Four years of Baby Einstein had paid off for Michele and David Bender’s daughter, Lily. The Soho couple’s 4-year-old had scored a coveted place at the Little Red Schoolhouse back in 2007 and was set to begin life rubbing shoulders with all the right wealthy bohemian children. And then! In June, things got even better. Lily was so clever, it turned out, that she had been accepted into another great school, a public school for gifted and talented children. Michele and David were relieved. Not only had they produced a genius, but if Lily went to public elementary school now, it would be that much easier for her parents to pay her Harvard tuition when she was inevitably accepted (early admission!) down the line. (You see, Michele and David had been not quite as smart as Lily when they were younger—they had become, respectively, a freelance writer for Redbook and an artist.) They called up the Little Red Schoolhouse to give their regrets, expecting fully that they would lose the $2,500 deposit. “It might even be hard for us to get the other payment of $7,500 back,” David said to his friends. Pshaw, they replied (because in our imagination they are Canadian). But David did not know what bastards the Little Red Schoolhouse people were. Not yet.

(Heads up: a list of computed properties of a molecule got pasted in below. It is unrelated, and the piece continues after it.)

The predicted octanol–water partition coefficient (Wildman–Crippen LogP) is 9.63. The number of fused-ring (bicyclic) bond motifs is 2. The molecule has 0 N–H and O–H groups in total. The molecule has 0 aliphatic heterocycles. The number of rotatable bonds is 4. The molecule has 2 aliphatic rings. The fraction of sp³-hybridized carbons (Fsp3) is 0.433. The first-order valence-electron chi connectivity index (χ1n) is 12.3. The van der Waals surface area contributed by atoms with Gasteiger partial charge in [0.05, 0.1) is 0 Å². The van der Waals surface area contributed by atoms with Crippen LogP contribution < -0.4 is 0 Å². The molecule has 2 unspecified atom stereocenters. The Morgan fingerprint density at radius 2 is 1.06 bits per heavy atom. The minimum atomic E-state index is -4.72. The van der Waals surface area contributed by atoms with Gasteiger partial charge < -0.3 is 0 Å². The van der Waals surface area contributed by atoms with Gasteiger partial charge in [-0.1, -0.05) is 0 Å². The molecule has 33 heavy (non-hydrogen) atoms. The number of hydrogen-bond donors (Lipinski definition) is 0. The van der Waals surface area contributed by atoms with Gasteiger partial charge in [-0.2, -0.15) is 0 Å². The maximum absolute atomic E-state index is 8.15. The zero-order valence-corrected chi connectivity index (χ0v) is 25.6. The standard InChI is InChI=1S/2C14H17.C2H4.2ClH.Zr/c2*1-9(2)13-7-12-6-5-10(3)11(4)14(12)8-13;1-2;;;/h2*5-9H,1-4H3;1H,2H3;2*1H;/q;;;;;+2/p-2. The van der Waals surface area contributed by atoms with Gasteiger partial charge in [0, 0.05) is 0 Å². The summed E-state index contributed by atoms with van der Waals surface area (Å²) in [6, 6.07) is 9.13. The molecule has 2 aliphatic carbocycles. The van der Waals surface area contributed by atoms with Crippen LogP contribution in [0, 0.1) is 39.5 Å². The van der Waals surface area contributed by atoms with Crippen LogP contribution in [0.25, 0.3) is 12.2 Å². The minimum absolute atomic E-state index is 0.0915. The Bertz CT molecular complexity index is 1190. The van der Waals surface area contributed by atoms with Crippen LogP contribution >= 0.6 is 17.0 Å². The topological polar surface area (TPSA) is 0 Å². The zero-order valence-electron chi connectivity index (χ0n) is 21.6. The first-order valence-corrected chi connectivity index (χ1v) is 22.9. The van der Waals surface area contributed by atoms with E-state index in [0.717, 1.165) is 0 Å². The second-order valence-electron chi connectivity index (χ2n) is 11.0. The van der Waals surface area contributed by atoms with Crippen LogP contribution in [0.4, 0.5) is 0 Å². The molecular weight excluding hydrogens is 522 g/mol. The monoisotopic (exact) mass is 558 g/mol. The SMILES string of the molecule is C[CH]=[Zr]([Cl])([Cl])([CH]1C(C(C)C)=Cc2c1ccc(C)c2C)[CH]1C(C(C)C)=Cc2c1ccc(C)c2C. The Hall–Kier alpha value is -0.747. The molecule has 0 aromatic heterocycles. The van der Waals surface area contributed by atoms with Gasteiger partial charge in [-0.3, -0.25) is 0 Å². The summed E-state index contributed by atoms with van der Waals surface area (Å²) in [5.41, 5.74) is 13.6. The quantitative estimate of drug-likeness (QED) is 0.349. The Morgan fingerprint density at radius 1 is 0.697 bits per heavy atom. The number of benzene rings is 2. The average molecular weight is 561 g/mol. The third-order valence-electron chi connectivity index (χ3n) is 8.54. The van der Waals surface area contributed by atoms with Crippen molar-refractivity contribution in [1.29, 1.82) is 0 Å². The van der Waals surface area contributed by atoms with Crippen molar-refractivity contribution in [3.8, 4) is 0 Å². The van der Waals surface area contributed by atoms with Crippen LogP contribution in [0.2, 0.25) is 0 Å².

Quoth the Times:
He was shocked when a school official immediately informed him the school would hold him accountable for all of it — the whole tuition, a commitment he had made when he signed the contract back in February.
David and Michelle were consumed with angst and tore their hair and probably said some regrettable things to school officials. But a contract is a contract, and like Fannie Mae and Sallie Mae and all those other sweetly named money eaters, the school did not budge. Schools, the Times tells us today, “do not relish searching for replacement students just when half their application pool is heading for the beach.” So, ultimately, the Benders ended up paying $20,000 to a school their child was not going to. Michelle wrote a check for the last installment last week, the Times says, and as she did so, tears rolled down her cheeks.
But is that where the story ends? Are Michelle and David the only victims? How else might this small act have reverberated across New York City?
Flash forward ten years: Lily is walking down the street toward her Soho apartment, which has appreciated in value and is now worth $900,000,000,000. She is the youngest-ever head of surgery at a prestigious hospital, and in her mind she is curing cancer when, suddenly, the heel of her $4,000 shoe catches on something. It’s a person. A bum, of indeterminate gender. Lily looks down into its grubby face. “Who are you?” she asks, puzzled. “I’m the person that didn’t get into the Little Red Schoolhouse,” the bum says. “I was the next in line after you. You ruined my life. I was going to cure cancer.” Then the bum dies. Lily goes into a deep depression. Cancer remains uncured.